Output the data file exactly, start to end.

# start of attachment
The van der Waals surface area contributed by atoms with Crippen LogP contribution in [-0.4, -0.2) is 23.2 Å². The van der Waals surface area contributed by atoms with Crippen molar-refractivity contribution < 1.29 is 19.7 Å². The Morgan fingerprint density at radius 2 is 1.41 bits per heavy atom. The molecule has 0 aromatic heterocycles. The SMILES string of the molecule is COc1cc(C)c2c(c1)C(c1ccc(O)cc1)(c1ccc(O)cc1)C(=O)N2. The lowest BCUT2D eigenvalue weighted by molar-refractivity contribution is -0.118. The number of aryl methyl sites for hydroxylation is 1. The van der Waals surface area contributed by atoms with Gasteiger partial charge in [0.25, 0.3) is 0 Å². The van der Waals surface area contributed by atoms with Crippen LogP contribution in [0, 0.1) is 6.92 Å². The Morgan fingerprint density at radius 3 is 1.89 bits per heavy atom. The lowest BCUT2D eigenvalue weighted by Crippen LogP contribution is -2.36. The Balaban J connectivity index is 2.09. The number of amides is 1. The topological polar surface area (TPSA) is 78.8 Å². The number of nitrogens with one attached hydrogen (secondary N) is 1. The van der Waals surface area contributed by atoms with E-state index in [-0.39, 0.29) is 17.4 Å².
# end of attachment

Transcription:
The van der Waals surface area contributed by atoms with Crippen LogP contribution in [-0.4, -0.2) is 23.2 Å². The van der Waals surface area contributed by atoms with Crippen molar-refractivity contribution < 1.29 is 19.7 Å². The Morgan fingerprint density at radius 2 is 1.41 bits per heavy atom. The molecule has 0 aromatic heterocycles. The SMILES string of the molecule is COc1cc(C)c2c(c1)C(c1ccc(O)cc1)(c1ccc(O)cc1)C(=O)N2. The lowest BCUT2D eigenvalue weighted by molar-refractivity contribution is -0.118. The number of aryl methyl sites for hydroxylation is 1. The van der Waals surface area contributed by atoms with Gasteiger partial charge in [0.25, 0.3) is 0 Å². The van der Waals surface area contributed by atoms with Crippen LogP contribution in [0, 0.1) is 6.92 Å². The Morgan fingerprint density at radius 3 is 1.89 bits per heavy atom. The lowest BCUT2D eigenvalue weighted by Crippen LogP contribution is -2.36. The Balaban J connectivity index is 2.09. The number of amides is 1. The topological polar surface area (TPSA) is 78.8 Å². The number of nitrogens with one attached hydrogen (secondary N) is 1. The van der Waals surface area contributed by atoms with E-state index in [-0.39, 0.29) is 17.4 Å².